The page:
It is true that I had the Ice Capades for two years, then I was in jeopardy of losing them. I was having trouble with the people who ran our building in Rochester, and Walter Brown did come down to talk to them, saying that I should have the Ice Capades. But this had absolutely nothing to do with the draft. Walter and I were friends and we did favors for each other all the time.

However, as noted above, the second year of the Ice Capades that Harrison mentions in this quote was after the NBA Draft. So any problem Harrison had with his arena owners would almost certainly have had to be about the upcoming 1957-58 season, not the already passed 1956-57 season. Harrison obviously was having issues with Rochester (after all, he ended up moving soon after), so it appears as though Harrison’s conflict would have been well after the April 1956 NBA Draft and therefore would not have been able to be the basis for a deal between Harrison and Brown for Russell.

Putting it all together, it seems that it was an open secret in the NBA that Harrison was not going to draft Russell with the number one pick, both for the money reasons but also because he already had a future Hall of Fame center in Maurice Stokes. Meanwhile, Rochester already had had the Ice Capades before the NBA Draft (and, by the way, Brown was not the President of the Ice Capades, as is often part of the story) and it does not appear that whatever conflict Brown helped him with occurred before the NBA Draft. In addition, since Harrison and Brown were good friends, it is reasonable to expect that Harrison would give Brown assurances regarding his draft decision if Harrison had decided to pass on Russell (and as reader Peter Masnik rightly noted, the Celtics did not actually make the trade until the Hawks had officially selected Russell. In other words, they did not trade for the #2 pick. They traded for Russell specifically, so that certainly also suggests that they weren’t positive that Russell was going to be selected #1, or else they would have just traded for the #2 pick BEFORE the draft).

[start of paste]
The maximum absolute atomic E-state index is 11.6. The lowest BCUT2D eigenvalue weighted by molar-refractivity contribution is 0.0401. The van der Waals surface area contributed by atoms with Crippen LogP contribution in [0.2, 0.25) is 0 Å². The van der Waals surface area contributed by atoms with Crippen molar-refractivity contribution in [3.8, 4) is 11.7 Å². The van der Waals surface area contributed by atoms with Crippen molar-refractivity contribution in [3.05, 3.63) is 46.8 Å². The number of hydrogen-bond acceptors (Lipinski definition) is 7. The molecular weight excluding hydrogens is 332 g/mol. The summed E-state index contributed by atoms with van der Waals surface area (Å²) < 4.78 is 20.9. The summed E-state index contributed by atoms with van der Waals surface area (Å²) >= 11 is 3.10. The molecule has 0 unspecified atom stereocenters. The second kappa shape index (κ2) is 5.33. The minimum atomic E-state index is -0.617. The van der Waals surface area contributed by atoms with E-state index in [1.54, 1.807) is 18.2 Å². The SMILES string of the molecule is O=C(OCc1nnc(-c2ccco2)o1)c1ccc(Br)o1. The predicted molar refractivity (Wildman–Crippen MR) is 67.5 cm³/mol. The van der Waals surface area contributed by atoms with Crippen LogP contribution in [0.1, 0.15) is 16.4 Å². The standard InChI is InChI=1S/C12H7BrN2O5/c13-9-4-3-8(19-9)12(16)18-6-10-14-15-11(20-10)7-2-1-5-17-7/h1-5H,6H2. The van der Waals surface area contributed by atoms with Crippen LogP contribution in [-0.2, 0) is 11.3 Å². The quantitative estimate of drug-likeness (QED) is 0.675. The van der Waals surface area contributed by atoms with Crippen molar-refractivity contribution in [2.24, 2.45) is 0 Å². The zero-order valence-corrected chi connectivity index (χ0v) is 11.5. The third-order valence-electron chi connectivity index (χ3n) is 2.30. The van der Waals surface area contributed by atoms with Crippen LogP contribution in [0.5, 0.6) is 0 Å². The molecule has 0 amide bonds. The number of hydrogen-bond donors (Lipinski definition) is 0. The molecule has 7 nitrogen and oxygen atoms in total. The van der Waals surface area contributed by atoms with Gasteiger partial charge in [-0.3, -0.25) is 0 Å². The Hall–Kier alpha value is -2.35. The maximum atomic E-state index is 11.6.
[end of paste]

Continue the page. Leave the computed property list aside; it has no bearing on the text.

In closing, as mentioned in the beginning, when you’re dealing with three men who can’t explain what precisely was said to each other fifty-seven years ago, you’re never going to be 100% certain, but the information that we do have certainly suggests that Auerbach exaggerated what happened to the point where I feel safe in stating that the legend is…


As an aside, before their deal to acquire Russell, the Celtics forfeited their first round pick by using their territorial pick. Back in the old days of the NBA Draft, the NBA would allow teams to waive their first round pick before the draft and select any one player who played college ball within a 50-mile radius of the NBA team (this practice ended in 1965). The Celtics used their territorial pick on Holy Cross star forward Tom Heinsohn. They later drafted Russell’s University of San Francisco teammate K.C. Jones. So yes, in one single draft, the Celtics acquired three Hall of Famers! Not too shabby.

As one last aside, there are also rumors that the reason the Hawks were so willing to deal Russell for Macauley and Hagan is that Macauley and Hagan were White and the Hawks had an all-White team at the time. I don’t think you’ll ever get a definitive answer on that one. It wouldn’t exactly be SHOCKING if true, but I don’t think you’ll ever get a clear cut answer (Russell certainly believed that to be the case, but, again, while Russell was an amazing man, both on and off the court, he is not the perfect judge of what other NBA executives privately believed in 1956).

Feel free (heck, I implore you!) to write in with your suggestions for future installments at bcronin@legendsrevealed.com.

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2 Responses to “Was Bill Russell Traded for the Ice Capades?”

  1. […] an in-depth look into the trade-tale by Bill Cronin, he […]

  2. Bill,
    I believe that the way the trade went down was Macauley and Hagan to the Hawks for Russell (by pre-arrangement) after the Hawks had drafted Russell at number 2, rather than the Celtics simply trading for the Hawks’ number 2 pick. This suggests that Auerbach feared that the Royals might take Russell, in which case the Hawks pick would hardly be worth Macauley and Hagan. This caution on Auerbach’s part suggests there was no “Ice Capades” deal in which Rochester had agreed to pass up Russell. So this is further support for your conclusion.